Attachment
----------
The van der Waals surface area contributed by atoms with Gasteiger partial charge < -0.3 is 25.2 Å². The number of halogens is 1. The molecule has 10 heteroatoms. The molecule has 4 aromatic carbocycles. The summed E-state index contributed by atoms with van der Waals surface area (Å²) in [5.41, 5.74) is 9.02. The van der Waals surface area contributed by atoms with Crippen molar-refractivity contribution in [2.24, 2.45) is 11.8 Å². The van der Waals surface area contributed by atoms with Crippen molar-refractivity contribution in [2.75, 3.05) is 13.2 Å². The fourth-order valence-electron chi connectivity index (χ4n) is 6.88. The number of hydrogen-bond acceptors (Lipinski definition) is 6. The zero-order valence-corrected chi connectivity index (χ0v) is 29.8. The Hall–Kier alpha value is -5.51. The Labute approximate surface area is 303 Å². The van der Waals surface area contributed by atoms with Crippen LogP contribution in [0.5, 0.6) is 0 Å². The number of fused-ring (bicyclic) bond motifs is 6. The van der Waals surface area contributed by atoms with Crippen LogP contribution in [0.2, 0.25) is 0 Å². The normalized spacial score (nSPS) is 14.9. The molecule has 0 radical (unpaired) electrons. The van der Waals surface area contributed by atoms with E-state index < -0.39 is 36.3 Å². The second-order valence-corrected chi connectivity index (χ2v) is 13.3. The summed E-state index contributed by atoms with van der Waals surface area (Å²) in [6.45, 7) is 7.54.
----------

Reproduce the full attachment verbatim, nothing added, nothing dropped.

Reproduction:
The van der Waals surface area contributed by atoms with Gasteiger partial charge < -0.3 is 25.2 Å². The number of halogens is 1. The molecule has 10 heteroatoms. The molecule has 4 aromatic carbocycles. The summed E-state index contributed by atoms with van der Waals surface area (Å²) in [5.41, 5.74) is 9.02. The van der Waals surface area contributed by atoms with Crippen molar-refractivity contribution in [2.24, 2.45) is 11.8 Å². The van der Waals surface area contributed by atoms with Crippen molar-refractivity contribution in [2.75, 3.05) is 13.2 Å². The fourth-order valence-electron chi connectivity index (χ4n) is 6.88. The number of hydrogen-bond acceptors (Lipinski definition) is 6. The zero-order valence-corrected chi connectivity index (χ0v) is 29.8. The Hall–Kier alpha value is -5.51. The Labute approximate surface area is 303 Å². The van der Waals surface area contributed by atoms with Crippen LogP contribution in [0.5, 0.6) is 0 Å². The number of fused-ring (bicyclic) bond motifs is 6. The van der Waals surface area contributed by atoms with Crippen LogP contribution in [0.2, 0.25) is 0 Å². The normalized spacial score (nSPS) is 14.9. The molecule has 0 radical (unpaired) electrons. The van der Waals surface area contributed by atoms with E-state index < -0.39 is 36.3 Å². The second-order valence-corrected chi connectivity index (χ2v) is 13.3. The summed E-state index contributed by atoms with van der Waals surface area (Å²) in [6.45, 7) is 7.54.